## CryptoDB

### Andrew Morgan

#### Publications

Year
Venue
Title
2020
EUROCRYPT
We present the first maliciously secure protocol for succinct non-interactive secure two-party computation (SNISC): Each player sends just a single message whose length is (essentially) independent of the running time of the function to be computed. The protocol does not require any trusted setup, satisfies superpolynomial-time simulation-based security (SPS), and is based on (subexponential) security of the Learning With Errors (LWE) assumption. We do not rely on SNARKs or "knowledge of exponent"-type assumptions. Since the protocol is non-interactive, the relaxation to SPS security is needed, as standard polynomial-time simulation is impossible; however, a slight variant of our main protocol yields a SNISC with polynomial-time simulation in the CRS model.
2018
TCC
We consider the question of whether the security of unique digital signature schemes can be based on game-based cryptographic assumptions using linear-preserving black-box security reductions—that is, black-box reductions for which the security loss (i.e., the ratio between “work” of the adversary and the “work” of the reduction) is some a priori bounded polynomial. A seminal result by Coron (Eurocrypt’02) shows limitations of such reductions; however, his impossibility result and its subsequent extensions all suffer from two notable restrictions: (1) they only rule out so-called “simple” reductions, where the reduction is restricted to only sequentially invoke “straight-line” instances of the adversary; and (2) they only rule out reductions to non-interactive (two-round) assumptions. In this work, we present the first full impossibility result: our main result shows that the existence of any linear-preserving black-box reduction for basing the security of unique signatures on some bounded-round assumption implies that the assumption can be broken in polynomial time.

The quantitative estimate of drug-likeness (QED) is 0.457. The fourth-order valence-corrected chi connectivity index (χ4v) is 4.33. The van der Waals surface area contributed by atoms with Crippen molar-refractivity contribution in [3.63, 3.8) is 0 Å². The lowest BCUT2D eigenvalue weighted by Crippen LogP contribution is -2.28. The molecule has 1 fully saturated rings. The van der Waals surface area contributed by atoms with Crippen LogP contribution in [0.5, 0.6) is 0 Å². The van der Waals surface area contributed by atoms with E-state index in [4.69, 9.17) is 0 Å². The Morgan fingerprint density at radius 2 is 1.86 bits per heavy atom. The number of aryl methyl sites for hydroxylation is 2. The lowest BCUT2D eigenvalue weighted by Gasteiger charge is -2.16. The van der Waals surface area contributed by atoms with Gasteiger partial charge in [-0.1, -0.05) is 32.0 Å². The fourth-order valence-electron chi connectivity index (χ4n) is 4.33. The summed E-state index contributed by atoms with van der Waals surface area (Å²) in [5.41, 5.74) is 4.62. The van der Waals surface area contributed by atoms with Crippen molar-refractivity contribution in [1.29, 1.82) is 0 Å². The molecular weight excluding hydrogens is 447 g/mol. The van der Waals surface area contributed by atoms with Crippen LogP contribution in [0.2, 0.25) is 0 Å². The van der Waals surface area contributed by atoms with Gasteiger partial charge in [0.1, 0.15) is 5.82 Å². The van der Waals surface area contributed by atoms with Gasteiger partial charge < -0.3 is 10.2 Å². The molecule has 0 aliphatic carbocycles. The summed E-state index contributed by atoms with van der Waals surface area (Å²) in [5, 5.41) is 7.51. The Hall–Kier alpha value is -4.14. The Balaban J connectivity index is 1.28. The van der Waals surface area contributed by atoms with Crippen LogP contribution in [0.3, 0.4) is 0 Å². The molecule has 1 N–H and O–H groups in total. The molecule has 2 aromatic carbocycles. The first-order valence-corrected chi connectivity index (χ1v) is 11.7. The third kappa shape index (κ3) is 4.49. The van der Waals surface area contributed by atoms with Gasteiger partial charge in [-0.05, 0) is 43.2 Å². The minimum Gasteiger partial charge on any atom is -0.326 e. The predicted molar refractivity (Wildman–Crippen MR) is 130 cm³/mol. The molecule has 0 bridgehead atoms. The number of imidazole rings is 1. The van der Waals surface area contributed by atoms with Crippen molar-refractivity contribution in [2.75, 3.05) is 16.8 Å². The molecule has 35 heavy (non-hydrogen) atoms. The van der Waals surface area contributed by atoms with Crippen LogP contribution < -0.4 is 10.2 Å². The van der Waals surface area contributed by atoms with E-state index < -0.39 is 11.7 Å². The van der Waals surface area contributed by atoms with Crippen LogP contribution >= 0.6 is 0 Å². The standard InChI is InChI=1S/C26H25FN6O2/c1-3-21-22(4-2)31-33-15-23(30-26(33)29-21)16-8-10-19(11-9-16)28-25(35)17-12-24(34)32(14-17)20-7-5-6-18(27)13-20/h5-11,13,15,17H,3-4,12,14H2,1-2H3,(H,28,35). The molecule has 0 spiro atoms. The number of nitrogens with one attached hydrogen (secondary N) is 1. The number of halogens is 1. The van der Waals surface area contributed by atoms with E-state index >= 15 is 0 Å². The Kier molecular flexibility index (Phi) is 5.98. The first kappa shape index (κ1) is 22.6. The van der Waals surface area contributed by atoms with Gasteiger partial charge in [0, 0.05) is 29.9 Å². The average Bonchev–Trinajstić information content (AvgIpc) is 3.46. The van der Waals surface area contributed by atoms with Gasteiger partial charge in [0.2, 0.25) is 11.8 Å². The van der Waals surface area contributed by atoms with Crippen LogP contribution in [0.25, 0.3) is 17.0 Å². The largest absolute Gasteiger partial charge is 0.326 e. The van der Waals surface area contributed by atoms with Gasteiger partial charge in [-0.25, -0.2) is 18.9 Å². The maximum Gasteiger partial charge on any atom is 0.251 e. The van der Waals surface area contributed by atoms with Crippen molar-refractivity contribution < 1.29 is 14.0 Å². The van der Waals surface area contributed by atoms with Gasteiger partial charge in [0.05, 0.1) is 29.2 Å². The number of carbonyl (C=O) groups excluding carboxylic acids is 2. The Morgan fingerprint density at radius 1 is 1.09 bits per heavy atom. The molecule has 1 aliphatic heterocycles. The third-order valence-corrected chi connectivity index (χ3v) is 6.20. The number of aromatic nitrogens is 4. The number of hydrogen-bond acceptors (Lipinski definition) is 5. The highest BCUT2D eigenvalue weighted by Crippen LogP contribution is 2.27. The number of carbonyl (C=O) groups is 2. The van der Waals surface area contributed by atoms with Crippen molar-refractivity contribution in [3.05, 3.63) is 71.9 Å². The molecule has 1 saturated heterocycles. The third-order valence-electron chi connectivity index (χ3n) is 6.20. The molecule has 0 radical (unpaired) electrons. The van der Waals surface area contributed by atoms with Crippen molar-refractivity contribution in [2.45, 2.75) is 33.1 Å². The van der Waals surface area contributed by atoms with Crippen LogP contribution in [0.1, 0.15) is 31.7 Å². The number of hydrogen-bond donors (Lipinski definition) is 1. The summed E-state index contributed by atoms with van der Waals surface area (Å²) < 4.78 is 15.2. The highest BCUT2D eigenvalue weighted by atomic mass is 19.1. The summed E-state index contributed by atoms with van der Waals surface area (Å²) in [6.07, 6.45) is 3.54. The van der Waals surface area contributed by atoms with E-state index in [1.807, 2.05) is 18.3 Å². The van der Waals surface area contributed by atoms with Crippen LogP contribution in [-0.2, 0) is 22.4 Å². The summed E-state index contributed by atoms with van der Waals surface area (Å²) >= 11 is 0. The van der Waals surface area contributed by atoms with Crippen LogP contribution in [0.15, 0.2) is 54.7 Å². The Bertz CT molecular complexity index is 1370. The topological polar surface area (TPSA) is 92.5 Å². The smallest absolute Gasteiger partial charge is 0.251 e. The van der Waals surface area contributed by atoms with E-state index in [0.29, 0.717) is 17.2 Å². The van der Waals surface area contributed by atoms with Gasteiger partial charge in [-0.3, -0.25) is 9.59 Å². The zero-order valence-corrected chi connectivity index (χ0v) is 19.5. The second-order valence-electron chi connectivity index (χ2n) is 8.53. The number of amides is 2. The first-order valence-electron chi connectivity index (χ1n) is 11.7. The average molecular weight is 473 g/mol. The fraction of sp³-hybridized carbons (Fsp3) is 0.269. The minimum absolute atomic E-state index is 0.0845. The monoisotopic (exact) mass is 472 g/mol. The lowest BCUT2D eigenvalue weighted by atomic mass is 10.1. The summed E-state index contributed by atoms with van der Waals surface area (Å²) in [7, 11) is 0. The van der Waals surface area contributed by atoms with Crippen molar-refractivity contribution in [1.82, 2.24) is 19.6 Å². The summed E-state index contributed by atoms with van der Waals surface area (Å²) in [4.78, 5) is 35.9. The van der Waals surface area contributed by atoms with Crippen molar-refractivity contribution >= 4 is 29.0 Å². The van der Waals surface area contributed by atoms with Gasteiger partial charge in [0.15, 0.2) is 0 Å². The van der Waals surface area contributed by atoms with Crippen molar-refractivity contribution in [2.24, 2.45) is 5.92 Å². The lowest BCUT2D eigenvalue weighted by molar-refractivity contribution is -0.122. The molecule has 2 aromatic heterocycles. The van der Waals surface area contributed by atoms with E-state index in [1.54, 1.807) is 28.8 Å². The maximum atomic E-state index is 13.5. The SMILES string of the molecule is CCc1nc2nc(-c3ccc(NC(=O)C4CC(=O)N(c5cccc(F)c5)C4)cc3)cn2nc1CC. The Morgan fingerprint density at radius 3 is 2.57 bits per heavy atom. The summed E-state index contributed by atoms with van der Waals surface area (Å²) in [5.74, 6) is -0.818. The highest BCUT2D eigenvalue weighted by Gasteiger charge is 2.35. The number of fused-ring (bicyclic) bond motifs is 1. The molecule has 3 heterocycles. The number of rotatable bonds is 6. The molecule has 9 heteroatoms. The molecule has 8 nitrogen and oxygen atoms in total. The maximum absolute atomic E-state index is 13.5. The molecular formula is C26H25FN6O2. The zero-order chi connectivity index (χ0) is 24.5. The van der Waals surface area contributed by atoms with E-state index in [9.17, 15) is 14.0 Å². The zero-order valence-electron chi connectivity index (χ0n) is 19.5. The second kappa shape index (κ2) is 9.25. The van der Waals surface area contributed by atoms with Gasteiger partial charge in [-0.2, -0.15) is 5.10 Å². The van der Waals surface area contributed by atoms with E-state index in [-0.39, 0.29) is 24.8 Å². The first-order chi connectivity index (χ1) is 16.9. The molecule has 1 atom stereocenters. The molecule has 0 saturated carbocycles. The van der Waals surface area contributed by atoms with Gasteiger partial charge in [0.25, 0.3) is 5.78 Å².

2018
TCC
Fairness in classification has become an increasingly relevant and controversial issue as computers replace humans in many of today’s classification tasks. In particular, a subject of much recent debate is that of finding, and subsequently achieving, suitable definitions of fairness in an algorithmic context. In this work, following the work of Hardt et al. (NIPS’16), we consider and formalize the task of sanitizing an unfair classifier $\mathcal {C}$C into a classifier $\mathcal {C}'$C′ satisfying an approximate notion of “equalized odds” or fair treatment. Our main result shows how to take any (possibly unfair) classifier $\mathcal {C}$C over a finite outcome space, and transform it—by just perturbing the output of $\mathcal {C}$C—according to some distribution learned by just having black-box access to samples of labeled, and previously classified, data, to produce a classifier $\mathcal {C}'$C′ that satisfies fair treatment; we additionally show that our derived classifier is near-optimal in terms of accuracy. We also experimentally evaluate the performance of our method.

Rafael Pass (3)